Marcel, 2015

Marcel, 2015. HD video. 5:48.

Exhibition History:

2015 UCLA MFA Thesis #3, Los Angeles, CA


Lajkó, 2015

Lajkó , 2015. European steamed beech, recycled leather, foam. 18 x 60 x 88 in.  Installation view with  Marcel , 2015   Lajkó  (2015)   is a sculpture in the form of a queen-sized day bed based on a design created by Marcel Breuer for 945 Madison Avenue, formerly the Whitney Museum of American art, currently the Met Breuer. It is a sculpture in an edition of 5 with 2 artist proofs. Each piece in the edition can be customized and is intended to be used as a piece of furniture.

Lajkó, 2015. European steamed beech, recycled leather, foam. 18 x 60 x 88 in.

Installation view with Marcel, 2015

Lajkó (2015) is a sculpture in the form of a queen-sized day bed based on a design created by Marcel Breuer for 945 Madison Avenue, formerly the Whitney Museum of American art, currently the Met Breuer. It is a sculpture in an edition of 5 with 2 artist proofs. Each piece in the edition can be customized and is intended to be used as a piece of furniture.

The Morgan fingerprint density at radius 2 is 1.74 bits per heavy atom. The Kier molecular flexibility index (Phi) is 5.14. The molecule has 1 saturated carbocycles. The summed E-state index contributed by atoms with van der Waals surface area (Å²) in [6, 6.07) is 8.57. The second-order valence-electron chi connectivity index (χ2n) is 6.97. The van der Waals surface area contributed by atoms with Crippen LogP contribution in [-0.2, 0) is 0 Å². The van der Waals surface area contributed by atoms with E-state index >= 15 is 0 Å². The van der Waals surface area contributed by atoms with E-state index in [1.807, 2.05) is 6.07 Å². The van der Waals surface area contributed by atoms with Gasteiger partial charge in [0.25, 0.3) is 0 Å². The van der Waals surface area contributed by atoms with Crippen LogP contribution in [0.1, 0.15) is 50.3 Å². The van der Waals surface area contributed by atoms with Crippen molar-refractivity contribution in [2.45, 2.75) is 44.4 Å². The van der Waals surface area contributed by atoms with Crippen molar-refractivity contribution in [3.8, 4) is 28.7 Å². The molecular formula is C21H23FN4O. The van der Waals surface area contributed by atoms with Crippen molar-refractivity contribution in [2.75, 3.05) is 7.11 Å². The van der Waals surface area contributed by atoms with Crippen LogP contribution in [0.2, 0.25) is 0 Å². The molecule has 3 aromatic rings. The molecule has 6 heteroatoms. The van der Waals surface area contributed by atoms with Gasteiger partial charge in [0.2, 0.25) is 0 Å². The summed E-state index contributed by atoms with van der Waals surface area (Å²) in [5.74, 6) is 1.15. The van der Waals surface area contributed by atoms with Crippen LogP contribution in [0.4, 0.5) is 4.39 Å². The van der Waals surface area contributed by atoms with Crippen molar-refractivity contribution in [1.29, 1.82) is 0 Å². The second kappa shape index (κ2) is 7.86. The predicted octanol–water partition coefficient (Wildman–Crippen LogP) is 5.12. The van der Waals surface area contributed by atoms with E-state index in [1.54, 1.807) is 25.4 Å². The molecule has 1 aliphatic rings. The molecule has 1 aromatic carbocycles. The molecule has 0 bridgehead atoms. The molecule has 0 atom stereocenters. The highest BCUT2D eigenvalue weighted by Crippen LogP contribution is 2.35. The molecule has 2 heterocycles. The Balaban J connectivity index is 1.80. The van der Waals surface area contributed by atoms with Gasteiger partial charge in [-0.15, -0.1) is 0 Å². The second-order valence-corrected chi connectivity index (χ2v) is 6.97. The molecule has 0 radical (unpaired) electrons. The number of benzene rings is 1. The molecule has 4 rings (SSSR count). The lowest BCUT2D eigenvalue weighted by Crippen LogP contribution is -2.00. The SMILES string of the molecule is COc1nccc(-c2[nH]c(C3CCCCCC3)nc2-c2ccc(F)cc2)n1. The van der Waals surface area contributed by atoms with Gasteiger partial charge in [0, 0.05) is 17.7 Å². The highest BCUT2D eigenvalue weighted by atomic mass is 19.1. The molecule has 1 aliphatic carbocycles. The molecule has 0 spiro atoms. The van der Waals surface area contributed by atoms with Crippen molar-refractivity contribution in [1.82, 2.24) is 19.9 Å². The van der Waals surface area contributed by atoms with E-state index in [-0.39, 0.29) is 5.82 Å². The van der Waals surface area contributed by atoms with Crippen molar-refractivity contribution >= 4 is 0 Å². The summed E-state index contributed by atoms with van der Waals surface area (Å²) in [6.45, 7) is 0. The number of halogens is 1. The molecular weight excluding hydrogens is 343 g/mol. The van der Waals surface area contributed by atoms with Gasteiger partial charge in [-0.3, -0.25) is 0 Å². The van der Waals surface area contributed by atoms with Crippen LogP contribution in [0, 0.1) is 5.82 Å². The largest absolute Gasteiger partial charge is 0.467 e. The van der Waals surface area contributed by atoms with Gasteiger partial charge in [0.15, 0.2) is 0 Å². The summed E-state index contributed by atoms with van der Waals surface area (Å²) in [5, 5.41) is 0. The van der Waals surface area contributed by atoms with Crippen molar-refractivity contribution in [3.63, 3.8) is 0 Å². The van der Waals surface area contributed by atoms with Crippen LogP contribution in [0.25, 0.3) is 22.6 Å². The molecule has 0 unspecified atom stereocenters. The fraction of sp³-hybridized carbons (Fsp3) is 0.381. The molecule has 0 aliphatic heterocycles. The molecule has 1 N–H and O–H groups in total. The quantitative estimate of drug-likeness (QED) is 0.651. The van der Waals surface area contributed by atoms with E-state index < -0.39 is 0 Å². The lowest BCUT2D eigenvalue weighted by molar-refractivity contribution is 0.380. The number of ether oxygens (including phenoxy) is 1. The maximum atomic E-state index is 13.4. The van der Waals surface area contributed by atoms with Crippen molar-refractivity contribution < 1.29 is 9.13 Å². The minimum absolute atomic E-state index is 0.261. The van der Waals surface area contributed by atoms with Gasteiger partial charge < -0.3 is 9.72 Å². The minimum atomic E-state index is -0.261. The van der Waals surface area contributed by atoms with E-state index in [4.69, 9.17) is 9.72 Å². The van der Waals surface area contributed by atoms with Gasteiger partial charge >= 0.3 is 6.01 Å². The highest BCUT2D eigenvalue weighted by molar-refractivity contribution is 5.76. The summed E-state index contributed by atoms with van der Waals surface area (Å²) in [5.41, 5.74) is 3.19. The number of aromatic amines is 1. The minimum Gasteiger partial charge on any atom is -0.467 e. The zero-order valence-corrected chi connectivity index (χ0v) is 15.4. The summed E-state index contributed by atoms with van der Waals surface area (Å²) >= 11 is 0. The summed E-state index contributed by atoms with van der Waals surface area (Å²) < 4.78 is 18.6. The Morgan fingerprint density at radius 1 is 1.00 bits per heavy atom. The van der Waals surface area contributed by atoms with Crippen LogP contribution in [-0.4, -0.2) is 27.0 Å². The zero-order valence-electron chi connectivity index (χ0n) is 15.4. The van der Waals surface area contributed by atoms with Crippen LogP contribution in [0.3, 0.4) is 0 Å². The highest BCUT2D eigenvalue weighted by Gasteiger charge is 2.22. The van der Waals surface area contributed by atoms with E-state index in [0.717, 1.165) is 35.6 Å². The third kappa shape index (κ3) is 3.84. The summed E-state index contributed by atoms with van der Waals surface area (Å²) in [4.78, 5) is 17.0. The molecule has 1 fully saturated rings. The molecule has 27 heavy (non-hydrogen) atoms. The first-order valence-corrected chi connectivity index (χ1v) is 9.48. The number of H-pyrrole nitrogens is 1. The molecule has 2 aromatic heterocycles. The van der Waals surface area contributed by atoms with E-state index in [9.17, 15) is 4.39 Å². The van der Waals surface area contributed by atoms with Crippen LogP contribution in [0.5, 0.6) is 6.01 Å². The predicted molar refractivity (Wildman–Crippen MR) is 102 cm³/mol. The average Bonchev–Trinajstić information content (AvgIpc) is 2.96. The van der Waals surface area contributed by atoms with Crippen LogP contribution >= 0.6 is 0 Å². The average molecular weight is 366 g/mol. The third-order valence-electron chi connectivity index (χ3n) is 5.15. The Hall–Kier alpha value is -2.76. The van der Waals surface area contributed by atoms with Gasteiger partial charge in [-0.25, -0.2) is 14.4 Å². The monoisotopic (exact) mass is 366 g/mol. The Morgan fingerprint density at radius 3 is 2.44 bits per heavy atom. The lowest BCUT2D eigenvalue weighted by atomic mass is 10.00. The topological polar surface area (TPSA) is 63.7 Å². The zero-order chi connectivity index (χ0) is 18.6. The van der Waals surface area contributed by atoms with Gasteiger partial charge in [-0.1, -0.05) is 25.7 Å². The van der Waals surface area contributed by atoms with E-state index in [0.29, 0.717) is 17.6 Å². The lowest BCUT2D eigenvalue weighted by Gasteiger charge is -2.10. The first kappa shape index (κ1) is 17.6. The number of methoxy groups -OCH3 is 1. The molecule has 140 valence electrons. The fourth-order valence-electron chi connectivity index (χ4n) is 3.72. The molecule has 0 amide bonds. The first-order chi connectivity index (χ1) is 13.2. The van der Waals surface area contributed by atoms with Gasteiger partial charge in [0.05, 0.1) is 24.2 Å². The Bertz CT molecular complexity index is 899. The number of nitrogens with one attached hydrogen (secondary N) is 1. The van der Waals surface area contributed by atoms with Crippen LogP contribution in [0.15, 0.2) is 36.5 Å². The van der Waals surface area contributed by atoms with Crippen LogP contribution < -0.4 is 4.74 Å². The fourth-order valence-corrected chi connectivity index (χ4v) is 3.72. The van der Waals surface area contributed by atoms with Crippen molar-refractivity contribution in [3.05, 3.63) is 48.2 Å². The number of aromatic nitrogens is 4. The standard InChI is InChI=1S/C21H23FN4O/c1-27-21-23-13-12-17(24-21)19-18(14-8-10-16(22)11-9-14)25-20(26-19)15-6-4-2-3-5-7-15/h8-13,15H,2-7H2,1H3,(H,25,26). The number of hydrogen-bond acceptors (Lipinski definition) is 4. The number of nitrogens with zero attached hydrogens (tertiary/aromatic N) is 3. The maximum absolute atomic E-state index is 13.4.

Exhibition History:

2015 UCLA MFA Thesis #3, Los Angeles, CA


Republic, 2015

Republic, 2015. California state flag manufactured by the California Prison Industry Authority on loan from the University of California, Los Angeles; latex balloon; helium. 60 x 60 x 60 inches.

Exhibition History:

2015 UCLA MFA Thesis #3, Los Angeles, CA


The Visitor, 2015

The Visitor, 2015. HD video. 7:54 loop.

Exhibition History:

2015 The Visitor, Screening in the courtyard of the Hammer Museum, Los Angeles, CA


Mr. Wisdom, 2017

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Mr. Wisdom, 2017. Found concrete and shopping cart,.31 x 36 x 26 in.

Exhibition History:

2017 Michael Cataldi and Marten Elder, Index Gallery, Los Angeles, CA

Thank You Mr. Wisdom, 2017. HD video. 36:00 (excerpt 00:50).


The Businessman, 2017

The Businessman, 2017. Pigment print and aluminum frame. 20 3/4 x 31 3/4 x 1 1/2 in.

Exhibition History:

2017 Michael Cataldi and Marten Elder, Index Gallery, Los Angeles, CA


The Night Cleaner, 2017

The Night Cleaner, 2017. HD video. 54:19 (excerpt 1:33).

Produced for the exhibition Hot Flat, at Angels Gate Cultural Center in San Pedro, CA. This video uses a domestic cleaning robot, action cameras, and headlamps to navigate abandoned military bunkers that lie beneath the park where the exhibition venue is located.

Exhibition History:

2017 Hot Flat, Angels Gate Cultural Center, San Pedro, CA